Tyrion realized early on that he was disadvantaged due to his stature. He is the butt of horrible jokes from most of the world, as well as his family. He is obviously bitter and angry and he struggles violently with issues of loyalty. In every way he is the perfect, most reasonable, average character with some serious internal battles. What makes him different is how hard he’s worked to be “average” and how he will never seem “average” to anyone due to his size and situation.
Through Tyrion, Martin has proven that authors don’t need to overcompensate for disabilities. Tyrion is your average guy. He just happens to be rich and short. Those two qualities, as well as his inner struggles, will perpetually make him stand out. He’s got razor sharp wit, and works very hard throughout the series to keep a sharp edge on the one weapon he knows he has: his mind. He’s not better than anyone else. He’s not worse. He’s smarter than some, and just as smart as others, with less experience to back that intelligence. He is who he is, and he sticks to readers like glue because of that. He has no special magical powers, and no incredible strength. He sees to the heart of each matter because he’s well read enough to cut through the crap, but the gods did not divine Tyrion with any incredible gifts that he didn’t have to work hard for on his own.
Just like so many of the rest of us.
It’s hard not to read Tyrion Lannister’s story and not see a bit of us in him.
Tyrion Lannister isn’t the only character that is absolutely compelling because of how realistically his disabilities are dealt with. Jaime Lannister doesn’t start to gain any sort of moral compass that he’s willing to act on until he suffers an injury that humbles him quite a bit. Miles Vorkosigan is a character as popular for this topic as Tyrion. He’s also small and works hard at his intelligence, and really sticks with readers because of that.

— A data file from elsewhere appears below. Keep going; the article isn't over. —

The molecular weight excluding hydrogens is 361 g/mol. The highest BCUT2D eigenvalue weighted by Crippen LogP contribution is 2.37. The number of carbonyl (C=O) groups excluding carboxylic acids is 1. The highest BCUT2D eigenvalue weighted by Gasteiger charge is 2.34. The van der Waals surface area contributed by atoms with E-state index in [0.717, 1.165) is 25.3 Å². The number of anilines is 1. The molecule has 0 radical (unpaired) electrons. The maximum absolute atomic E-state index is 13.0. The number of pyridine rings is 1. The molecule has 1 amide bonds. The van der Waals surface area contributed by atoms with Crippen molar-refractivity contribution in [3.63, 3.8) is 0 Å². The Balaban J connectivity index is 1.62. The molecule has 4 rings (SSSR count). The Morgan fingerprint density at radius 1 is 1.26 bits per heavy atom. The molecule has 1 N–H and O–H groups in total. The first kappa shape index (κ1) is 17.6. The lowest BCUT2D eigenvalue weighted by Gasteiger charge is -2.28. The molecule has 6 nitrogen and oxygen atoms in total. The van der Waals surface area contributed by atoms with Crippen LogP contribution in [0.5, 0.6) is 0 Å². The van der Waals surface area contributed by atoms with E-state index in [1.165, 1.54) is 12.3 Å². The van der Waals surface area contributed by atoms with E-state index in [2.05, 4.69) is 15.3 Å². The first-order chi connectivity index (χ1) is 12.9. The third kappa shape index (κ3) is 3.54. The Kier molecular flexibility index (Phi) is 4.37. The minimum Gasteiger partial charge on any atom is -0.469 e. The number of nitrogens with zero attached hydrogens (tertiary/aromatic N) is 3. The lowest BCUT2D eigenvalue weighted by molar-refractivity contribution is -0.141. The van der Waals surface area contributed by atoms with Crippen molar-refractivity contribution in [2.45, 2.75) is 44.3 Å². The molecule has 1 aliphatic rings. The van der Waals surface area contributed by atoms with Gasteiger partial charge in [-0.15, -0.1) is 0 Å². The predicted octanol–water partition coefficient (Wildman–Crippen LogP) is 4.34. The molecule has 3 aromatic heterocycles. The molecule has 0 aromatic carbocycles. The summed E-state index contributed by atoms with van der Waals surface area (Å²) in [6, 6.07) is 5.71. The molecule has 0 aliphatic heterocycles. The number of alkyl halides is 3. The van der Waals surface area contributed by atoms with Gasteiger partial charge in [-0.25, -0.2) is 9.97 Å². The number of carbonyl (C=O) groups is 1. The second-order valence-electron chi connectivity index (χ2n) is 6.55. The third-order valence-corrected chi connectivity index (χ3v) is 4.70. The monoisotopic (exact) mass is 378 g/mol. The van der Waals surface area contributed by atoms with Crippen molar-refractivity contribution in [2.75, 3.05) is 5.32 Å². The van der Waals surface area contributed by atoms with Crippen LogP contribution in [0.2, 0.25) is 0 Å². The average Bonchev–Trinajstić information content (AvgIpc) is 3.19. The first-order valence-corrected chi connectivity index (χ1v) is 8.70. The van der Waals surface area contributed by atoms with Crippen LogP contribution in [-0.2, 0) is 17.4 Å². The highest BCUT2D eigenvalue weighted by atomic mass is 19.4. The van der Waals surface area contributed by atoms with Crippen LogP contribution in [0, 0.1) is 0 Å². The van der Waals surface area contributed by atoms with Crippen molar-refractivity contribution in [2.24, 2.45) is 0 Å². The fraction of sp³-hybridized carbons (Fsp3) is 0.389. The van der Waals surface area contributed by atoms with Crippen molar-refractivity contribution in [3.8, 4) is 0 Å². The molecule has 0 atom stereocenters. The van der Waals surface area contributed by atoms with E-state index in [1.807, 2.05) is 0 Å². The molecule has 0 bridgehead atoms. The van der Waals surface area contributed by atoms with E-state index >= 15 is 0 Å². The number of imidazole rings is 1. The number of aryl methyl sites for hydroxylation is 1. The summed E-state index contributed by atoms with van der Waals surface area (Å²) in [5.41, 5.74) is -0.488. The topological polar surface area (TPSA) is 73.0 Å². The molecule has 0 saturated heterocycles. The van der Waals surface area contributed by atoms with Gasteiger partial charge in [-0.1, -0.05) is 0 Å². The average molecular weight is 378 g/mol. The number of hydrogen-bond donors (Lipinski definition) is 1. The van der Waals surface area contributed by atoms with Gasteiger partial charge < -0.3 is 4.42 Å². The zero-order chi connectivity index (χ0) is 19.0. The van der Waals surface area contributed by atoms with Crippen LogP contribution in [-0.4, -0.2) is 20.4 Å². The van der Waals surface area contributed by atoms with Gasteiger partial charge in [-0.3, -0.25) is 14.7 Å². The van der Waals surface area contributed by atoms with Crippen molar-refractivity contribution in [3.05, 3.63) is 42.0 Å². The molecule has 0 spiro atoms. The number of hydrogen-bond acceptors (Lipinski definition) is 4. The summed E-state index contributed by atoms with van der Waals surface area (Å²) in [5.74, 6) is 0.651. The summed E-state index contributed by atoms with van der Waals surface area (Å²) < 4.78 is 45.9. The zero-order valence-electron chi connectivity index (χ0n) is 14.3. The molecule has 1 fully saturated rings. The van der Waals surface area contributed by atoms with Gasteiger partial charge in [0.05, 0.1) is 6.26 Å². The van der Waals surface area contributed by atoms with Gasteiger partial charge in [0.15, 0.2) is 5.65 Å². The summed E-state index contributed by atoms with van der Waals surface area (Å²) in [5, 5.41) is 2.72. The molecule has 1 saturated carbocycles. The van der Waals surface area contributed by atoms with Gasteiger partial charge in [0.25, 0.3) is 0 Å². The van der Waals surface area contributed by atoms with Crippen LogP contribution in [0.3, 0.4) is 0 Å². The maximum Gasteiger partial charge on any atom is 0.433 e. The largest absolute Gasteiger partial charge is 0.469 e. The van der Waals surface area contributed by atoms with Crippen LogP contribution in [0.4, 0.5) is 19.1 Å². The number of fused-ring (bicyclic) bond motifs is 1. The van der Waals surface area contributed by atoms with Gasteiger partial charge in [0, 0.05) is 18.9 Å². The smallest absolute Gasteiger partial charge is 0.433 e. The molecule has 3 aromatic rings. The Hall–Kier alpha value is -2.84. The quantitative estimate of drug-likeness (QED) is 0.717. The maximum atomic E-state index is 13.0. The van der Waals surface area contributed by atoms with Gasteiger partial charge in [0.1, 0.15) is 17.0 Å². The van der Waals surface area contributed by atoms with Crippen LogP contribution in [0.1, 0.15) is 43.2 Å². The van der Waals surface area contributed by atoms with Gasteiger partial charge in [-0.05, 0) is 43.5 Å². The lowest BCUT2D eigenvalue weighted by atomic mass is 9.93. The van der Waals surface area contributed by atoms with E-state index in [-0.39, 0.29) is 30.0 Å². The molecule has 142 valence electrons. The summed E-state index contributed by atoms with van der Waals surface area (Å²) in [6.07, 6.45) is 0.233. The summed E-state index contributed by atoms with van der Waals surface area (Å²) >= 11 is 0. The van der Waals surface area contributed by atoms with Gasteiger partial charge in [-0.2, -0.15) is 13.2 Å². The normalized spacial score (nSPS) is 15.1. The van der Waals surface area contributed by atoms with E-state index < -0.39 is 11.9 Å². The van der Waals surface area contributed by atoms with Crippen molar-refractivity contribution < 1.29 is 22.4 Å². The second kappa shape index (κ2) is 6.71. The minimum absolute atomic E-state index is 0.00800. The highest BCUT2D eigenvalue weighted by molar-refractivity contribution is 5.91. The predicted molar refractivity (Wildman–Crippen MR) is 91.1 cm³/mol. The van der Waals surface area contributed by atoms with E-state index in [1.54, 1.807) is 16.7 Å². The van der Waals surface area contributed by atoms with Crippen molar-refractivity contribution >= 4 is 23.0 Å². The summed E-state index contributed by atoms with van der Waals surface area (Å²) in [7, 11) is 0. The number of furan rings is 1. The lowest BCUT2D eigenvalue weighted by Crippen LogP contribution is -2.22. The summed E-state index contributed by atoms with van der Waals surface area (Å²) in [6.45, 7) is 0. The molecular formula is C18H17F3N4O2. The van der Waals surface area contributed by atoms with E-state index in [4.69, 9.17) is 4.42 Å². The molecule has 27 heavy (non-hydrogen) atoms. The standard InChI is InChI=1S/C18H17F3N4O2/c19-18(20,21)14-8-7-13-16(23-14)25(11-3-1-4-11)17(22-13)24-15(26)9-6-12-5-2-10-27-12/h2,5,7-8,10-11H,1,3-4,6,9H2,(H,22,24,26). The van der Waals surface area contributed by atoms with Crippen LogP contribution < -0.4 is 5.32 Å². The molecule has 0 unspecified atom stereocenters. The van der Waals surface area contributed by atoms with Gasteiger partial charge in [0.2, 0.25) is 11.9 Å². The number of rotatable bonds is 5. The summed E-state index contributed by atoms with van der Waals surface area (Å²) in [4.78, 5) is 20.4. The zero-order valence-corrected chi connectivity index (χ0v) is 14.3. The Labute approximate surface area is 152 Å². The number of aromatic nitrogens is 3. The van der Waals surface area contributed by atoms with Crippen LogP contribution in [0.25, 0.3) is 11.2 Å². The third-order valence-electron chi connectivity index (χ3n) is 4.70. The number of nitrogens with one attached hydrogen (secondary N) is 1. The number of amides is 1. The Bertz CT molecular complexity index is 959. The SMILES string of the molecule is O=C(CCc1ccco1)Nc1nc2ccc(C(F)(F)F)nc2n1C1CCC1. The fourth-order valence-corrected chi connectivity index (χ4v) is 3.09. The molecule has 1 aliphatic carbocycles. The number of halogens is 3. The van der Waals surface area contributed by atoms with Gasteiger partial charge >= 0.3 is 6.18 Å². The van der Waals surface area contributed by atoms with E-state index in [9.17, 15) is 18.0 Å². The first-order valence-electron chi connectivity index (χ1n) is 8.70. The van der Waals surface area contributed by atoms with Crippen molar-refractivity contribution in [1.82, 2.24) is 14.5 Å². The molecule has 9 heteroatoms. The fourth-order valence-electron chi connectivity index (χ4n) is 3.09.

The thing about intelligence is that it isn’t magical or overly special. Most anyone can be smart if they work hard enough at it. Following the idea that the pen is mightier than the sword, it’s easy to see how smart characters are powerful characters, just powerful in ways that anyone can be powerful. Intelligence juxtaposed with a physical limitation is incredibly moving, because it is so incredibly real. These characters aren’t just fun to read about, they also prove that literature can handle a disabled character in realistic ways. Often, the realistic characters are more compelling than the extraordinary ones.
And that’s why Tyrion Lannister matters. He’s real, and believable. He struggles with a limitation. Through him Martin has proven that not every disability in fantasy needs a magical fix or a superhuman counterpoint. Tyrion is an incredibly powerful person, and one of the most popular modern epic fantasy characters. His limitations, and the realistic ways Martin deals with them proves how hungry the genre is for more characters like him, and just like us.
Filed under: Special Needs in Strange Worlds